Above is the tag cloud I ended up with. My approach to tagging on CiteULike was designed to be intentionally organic and sub-optimal, in an attempt to replicate natural folksonomy development. I avoided using the “view all tags” button when tagging articles in order to reflect the ways in which multiple users can create redundancies based on different perceptions of which components matter most when creating tags.
The most visible artifacts of that are the network-networks and practice-practices pairs; the circumstances under which those arose were, in review, cases where one article or group of articles dealt specifically with the singular. theoretical concept (in terms of a specific framework, often) while another dealt with more general references and direct applications in practice. Thus, they are not perfectly identical in intent, but to an outside observer that is not evident.
“Knowledge” is by far the most prominent tag. This is due to the core principle I retained throughout the semester in my tagging efforts, that I would orient everything around that single concept, branching off into more specific expressions and variations according to the focus of a given article-“information” when that was being dealt with as an explicit distinction from knowledge, for example. Predictably, “management”, “organization”, and “transfer” were three other major tags, as each represents a core expression of knowledge in the literature.
A number of infrequently-used tags also exist. These generally emerged when an article had an overwhelming focus on a specific idea to the point where it was about that in particular; the concept of knowledge “stickiness” is a good example of this type of tag.
In hindsight, this approach was too generalized and natural. My efforts reflected the natural formation of a folksonomy in form but not in depth, as a single individual is ultimately incapable of processing the same quantity of material which goes into the construction of a folksonomy. It would likely take several times this many articles and a much more comprehensive tagging effort (a minimum of 6-7 tags per article) in order to accurately reflect the patterns of such a system.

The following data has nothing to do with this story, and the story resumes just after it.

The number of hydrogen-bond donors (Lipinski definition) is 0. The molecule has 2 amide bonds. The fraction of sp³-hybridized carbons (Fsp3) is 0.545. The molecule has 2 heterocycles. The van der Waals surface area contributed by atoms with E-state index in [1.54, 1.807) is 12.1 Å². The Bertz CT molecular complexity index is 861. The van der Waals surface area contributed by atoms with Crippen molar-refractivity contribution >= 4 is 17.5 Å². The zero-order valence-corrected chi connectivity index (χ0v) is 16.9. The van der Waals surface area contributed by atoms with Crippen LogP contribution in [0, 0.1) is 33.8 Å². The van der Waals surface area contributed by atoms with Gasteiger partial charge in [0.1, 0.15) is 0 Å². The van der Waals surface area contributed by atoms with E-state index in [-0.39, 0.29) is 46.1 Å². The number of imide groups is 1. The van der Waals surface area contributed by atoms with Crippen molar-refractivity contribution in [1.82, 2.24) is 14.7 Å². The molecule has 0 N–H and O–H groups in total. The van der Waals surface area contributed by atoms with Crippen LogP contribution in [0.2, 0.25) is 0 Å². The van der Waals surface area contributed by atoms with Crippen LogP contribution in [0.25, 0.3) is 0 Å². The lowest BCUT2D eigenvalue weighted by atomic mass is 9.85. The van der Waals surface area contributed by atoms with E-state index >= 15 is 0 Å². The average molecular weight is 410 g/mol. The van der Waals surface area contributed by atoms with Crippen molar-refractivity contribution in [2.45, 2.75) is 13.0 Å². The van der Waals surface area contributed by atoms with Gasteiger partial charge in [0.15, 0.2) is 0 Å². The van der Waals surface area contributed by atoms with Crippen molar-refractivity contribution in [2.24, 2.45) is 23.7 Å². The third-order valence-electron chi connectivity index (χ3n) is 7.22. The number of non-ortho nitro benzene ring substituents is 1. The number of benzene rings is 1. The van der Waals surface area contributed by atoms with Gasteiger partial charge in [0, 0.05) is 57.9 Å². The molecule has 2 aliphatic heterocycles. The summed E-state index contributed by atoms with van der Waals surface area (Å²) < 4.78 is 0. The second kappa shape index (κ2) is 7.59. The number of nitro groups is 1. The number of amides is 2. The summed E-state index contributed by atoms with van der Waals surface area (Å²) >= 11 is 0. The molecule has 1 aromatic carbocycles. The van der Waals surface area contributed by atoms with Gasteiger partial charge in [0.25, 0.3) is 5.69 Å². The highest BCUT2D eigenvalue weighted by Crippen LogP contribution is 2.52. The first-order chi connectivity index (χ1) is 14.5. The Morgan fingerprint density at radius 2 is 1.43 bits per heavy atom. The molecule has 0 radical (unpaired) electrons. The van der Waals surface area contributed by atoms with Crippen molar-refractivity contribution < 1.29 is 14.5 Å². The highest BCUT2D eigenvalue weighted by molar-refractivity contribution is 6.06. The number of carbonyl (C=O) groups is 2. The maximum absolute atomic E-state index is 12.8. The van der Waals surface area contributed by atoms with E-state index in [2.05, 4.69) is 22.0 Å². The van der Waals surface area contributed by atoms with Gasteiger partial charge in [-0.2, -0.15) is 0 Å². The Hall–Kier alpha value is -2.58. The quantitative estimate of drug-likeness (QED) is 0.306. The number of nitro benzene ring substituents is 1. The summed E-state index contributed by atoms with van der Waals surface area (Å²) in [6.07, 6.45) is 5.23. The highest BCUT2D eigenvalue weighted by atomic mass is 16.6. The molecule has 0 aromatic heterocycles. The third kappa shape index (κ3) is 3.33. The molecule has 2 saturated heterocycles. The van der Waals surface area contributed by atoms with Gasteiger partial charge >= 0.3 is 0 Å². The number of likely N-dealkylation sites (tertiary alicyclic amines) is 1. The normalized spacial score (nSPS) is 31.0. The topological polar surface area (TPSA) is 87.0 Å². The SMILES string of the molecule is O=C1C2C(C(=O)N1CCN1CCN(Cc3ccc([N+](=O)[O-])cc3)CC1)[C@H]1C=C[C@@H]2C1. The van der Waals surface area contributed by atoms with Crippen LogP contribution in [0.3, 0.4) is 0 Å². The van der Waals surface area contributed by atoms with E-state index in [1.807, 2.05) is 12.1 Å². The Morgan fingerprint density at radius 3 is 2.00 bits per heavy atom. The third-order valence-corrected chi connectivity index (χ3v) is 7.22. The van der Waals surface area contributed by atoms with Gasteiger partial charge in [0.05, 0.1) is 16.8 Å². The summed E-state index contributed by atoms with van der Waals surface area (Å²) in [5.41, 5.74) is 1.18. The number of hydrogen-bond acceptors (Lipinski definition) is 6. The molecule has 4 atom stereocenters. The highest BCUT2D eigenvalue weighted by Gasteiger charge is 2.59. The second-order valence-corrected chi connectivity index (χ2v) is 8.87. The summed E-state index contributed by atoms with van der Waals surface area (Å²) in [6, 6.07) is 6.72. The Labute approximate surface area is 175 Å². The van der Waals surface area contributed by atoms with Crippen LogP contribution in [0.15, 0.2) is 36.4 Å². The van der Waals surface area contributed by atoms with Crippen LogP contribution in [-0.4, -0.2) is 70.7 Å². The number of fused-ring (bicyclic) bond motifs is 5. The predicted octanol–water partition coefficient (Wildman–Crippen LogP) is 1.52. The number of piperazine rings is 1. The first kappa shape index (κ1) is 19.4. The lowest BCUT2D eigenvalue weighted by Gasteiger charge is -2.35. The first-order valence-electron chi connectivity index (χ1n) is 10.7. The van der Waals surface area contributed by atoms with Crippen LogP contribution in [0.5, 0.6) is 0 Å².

It also lacked the strong structure of a traditional organized vocabulary, or even of a culled folksonomy, being bound only by a single guiding principle rather than a set of criteria for what types of tags should be employed, which variation of a given tag should be used, &c.
For a project of similar scope and time span, in future I would use the following design, or set of requirements. First, I would develop a core set of five or six essential tags, and then limit myself to using no more than four or five for any single article. This would ensure a strong basis for comparison on key features while preventing over-generalization based on rationalizations that almost every article touches upon almost every core issue in some regard. Likely this would also contain a measure of reform in term construction, phrasing these core terms as “Knowledge_(#Area of interest#)” to eliminate the use of the plain “Knowledge” tag as a meaningless label applied to every article.
Following that, I would enforce a mandate on myself that I include at least three area-specific tags for each work dealing with the more detailed and specialized content of the piece. These tags would be bound to apply to no more than half of the total volume of articles and no fewer than two total. Additionally, I would allow for up to three article-specific tags per work, to cover important concepts not discussed anywhere else in the literature as well as authors’ unique terms and phrases.
Although this is rather more structure than would normally be seen in a folksonomy, this sort of approach is not quite a true folksonomy, as it consists of only a single contributing individual. As an aside, it might be interesting to construct an overall class folksonomy drawing from each participant’s tags to create a larger impression of tagging patterns.